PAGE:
Saturday, November 6, 2010

No More ZLB

Can we please stop talking about the zero lower bound?

Krugman today insists that we do, in fact, face a problem of inadequate demand. And he's right! But he glosses this as an "excess supply of savings even at a zero interest rate," which isn't right at all.

Let's be clear: There is not "an" interest rate, certainly not a zero one. There are various interest rates, and the ones that are relevant to saving and investment remain high. The BAA corporate bond rate (the red line in the figure below) is currently at 5.7 percent -- pretty much exactly where it was in the first half of 2005. And given that inflation is substantially lower than it was five years ago, that particular real interest rate is not only not zero, it's gone up.


The real question is, can reducing the federal funds rate reduce the economically important interest rates? Now, obviously the answer is No if the fed funds rate (the blue line in the graph) is as low as it can go; in this sense the ZLB is real. But the answer can also be No when the fed funds rate is well above zero, if there's no reliable link between the overnight Treasury rate and the rates businesses borrow at; and that seems to have been the case since sometime in the '90s. As the figure shows, the Fed's recent rate reductions didn't reduce bond rates at all, even before the Fed Funds rate hit zero; and all the hikes earlier in the decade didn't raise bond rates either. You'd see a similar picture if you looked at any other economically relevant interest rate. In general, as my friend Hasan Comert shows in his just-defended dissertation, the Fed lost control of the important interest rates some time ago. So the best thing you can say for the zero lower bound, is that arriving there has dramatized a truth that should have been evident for some time already.
As usual, Keynes got it right: "The acuteness and the peculiarity of our contemporary problem arises out of the possibility that the average rate of interest which will allow a reasonable average level of employment is one so unacceptable to wealth-owners that it cannot be readily established merely by manipulating the quantity of money. ... The most stable, and the least easily shifted, element in our contemporary economy has been hitherto, and may prove to be in future, the minimum rate of interest acceptable to the generality of wealth-owners." The failure of interest rates to move to a level compatible with full employment is not a technical problem, but a structural one.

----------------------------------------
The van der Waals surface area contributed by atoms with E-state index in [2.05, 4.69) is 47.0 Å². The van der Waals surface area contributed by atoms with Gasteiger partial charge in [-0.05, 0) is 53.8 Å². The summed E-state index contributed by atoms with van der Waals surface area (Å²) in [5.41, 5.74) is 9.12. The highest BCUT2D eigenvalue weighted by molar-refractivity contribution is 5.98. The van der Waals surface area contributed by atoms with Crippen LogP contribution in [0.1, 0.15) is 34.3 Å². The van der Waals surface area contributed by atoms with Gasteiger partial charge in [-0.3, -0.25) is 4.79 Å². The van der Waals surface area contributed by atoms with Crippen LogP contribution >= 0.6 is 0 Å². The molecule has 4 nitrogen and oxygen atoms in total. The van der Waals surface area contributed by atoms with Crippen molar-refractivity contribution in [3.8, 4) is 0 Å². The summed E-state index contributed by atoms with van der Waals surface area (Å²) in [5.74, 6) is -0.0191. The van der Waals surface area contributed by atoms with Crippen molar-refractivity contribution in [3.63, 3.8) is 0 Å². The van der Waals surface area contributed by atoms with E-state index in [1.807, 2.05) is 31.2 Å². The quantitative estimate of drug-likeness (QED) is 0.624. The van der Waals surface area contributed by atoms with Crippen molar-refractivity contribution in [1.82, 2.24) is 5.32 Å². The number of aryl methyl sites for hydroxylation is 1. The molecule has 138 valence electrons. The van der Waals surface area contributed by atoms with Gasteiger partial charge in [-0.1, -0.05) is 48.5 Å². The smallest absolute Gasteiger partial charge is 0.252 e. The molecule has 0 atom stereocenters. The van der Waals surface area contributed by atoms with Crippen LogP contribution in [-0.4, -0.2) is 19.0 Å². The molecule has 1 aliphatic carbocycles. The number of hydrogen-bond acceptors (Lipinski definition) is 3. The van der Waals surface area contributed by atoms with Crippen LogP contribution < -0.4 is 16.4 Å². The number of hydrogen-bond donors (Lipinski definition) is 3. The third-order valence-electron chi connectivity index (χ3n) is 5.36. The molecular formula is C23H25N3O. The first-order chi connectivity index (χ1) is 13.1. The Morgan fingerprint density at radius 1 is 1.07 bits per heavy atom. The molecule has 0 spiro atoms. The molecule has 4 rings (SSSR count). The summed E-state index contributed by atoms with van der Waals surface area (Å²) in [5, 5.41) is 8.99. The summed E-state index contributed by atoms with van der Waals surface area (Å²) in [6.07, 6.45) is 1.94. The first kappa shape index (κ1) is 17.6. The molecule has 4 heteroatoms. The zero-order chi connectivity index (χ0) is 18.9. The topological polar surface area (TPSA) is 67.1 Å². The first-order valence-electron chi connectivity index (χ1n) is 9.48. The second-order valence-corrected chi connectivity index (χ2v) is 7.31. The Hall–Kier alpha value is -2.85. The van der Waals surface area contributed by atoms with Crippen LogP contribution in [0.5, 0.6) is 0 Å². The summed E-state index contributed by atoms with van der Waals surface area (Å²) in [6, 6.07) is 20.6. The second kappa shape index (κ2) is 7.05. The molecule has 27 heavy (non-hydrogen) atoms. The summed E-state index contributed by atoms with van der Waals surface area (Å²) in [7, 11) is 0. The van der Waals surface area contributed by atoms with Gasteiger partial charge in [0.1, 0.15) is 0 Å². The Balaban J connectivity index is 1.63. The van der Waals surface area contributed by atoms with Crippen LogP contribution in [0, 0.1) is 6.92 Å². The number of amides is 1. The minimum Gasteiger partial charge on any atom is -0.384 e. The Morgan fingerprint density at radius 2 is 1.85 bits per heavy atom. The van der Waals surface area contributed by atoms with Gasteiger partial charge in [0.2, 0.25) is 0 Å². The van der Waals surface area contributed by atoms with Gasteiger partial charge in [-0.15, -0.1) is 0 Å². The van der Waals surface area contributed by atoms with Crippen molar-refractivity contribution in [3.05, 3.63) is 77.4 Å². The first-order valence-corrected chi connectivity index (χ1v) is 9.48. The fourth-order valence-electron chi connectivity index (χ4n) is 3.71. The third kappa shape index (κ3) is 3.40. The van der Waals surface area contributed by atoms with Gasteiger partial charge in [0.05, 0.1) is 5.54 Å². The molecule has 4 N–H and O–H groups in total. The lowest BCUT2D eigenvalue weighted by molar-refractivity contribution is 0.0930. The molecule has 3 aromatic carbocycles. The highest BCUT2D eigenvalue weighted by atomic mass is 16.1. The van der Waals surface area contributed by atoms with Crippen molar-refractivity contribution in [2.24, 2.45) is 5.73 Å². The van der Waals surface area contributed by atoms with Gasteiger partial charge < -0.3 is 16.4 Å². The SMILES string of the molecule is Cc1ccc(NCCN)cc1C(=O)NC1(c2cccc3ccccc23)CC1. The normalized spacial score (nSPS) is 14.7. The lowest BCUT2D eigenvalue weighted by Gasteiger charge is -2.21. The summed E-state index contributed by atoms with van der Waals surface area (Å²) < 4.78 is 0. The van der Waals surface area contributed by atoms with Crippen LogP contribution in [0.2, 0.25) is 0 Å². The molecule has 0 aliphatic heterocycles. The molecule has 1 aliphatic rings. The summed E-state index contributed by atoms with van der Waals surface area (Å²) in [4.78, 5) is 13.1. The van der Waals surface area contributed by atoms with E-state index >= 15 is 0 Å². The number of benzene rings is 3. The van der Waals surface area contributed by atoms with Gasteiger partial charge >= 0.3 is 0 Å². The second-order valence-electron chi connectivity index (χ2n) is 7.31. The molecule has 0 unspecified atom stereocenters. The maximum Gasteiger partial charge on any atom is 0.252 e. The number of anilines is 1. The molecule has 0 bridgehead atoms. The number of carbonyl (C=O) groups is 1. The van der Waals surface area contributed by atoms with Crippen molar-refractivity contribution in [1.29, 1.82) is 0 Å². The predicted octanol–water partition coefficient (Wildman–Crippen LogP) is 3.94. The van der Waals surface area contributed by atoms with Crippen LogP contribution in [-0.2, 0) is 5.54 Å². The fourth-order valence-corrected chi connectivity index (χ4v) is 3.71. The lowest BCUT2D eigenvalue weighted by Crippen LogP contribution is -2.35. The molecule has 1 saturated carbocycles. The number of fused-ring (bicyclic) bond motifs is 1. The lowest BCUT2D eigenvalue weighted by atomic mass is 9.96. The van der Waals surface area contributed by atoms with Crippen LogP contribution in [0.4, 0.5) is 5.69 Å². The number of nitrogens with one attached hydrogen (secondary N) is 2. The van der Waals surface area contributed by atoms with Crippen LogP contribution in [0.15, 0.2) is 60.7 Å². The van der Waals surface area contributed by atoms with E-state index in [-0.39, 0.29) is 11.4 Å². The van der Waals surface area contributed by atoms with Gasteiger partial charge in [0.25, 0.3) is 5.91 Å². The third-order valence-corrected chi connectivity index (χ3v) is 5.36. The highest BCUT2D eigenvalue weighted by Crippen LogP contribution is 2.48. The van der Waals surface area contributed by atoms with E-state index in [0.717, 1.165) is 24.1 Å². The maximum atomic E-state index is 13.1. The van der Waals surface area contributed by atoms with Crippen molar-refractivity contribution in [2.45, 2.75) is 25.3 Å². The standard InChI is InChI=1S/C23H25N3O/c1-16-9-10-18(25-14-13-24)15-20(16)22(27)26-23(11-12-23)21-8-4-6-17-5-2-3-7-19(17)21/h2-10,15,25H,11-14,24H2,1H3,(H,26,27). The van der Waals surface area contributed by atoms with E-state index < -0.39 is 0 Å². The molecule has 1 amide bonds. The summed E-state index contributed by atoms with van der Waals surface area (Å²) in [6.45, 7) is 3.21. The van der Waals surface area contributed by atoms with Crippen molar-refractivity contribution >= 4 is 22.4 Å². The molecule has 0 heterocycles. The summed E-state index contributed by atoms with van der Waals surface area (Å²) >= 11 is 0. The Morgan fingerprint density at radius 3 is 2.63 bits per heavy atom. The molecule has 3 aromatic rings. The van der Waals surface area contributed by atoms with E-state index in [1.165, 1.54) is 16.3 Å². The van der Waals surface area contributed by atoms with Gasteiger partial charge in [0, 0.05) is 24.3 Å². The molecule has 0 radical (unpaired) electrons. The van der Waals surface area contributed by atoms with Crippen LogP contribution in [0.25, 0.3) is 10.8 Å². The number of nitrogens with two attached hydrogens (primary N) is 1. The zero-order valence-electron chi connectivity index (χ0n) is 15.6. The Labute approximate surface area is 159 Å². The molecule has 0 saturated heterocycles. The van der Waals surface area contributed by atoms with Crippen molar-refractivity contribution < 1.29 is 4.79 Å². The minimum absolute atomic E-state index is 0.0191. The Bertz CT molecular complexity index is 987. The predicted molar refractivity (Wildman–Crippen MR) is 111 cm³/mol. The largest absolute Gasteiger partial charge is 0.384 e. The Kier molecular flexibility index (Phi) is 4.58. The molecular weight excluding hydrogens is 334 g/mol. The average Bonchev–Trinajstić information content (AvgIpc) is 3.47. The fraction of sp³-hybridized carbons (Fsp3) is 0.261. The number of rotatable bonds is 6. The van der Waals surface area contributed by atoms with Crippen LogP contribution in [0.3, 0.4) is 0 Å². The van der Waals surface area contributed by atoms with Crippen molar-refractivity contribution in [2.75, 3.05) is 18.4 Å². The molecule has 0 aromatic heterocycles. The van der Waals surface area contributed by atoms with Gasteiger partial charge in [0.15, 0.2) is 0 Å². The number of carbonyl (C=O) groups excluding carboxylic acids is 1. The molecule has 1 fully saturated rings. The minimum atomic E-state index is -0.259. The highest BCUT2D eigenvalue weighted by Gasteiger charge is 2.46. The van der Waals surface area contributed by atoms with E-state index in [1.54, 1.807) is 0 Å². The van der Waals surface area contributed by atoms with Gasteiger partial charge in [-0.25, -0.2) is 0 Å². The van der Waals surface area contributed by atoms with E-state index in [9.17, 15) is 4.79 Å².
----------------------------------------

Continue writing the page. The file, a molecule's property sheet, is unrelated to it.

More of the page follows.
1 comment:

  1. Just to spell out the argument a bit more, the point is that a central bank able to control interest rates and/or the "money supply" requires a particular set of institutional and regulatory arrangements. In the case of the US it was (a) statutory reserve requirements; (b) the lack of a secondary market for many commercial bank assets, making the holding of reserves necessary for liquidity purposes; (c) the lack of high-return short-term investments for commercial banks, so less pressure to mobilize reserves; (d) the absence of competing institutions not subject to reserve requirements. The latter three factors made the statutory requirement effective, by reducing incentives to evade it; they were all connected with the partitioning of the financial system into differentiated institutions serving different functions and markets.

    Without those conditions, central banks can't do monetary policy as conventionally understood. But that doesn't mean they're unimportant! It just means we're back in the world of the Bank of England under the 1844 Bank Act, when the lender-of-last resort function was the sole or at least main purpose of central banks.

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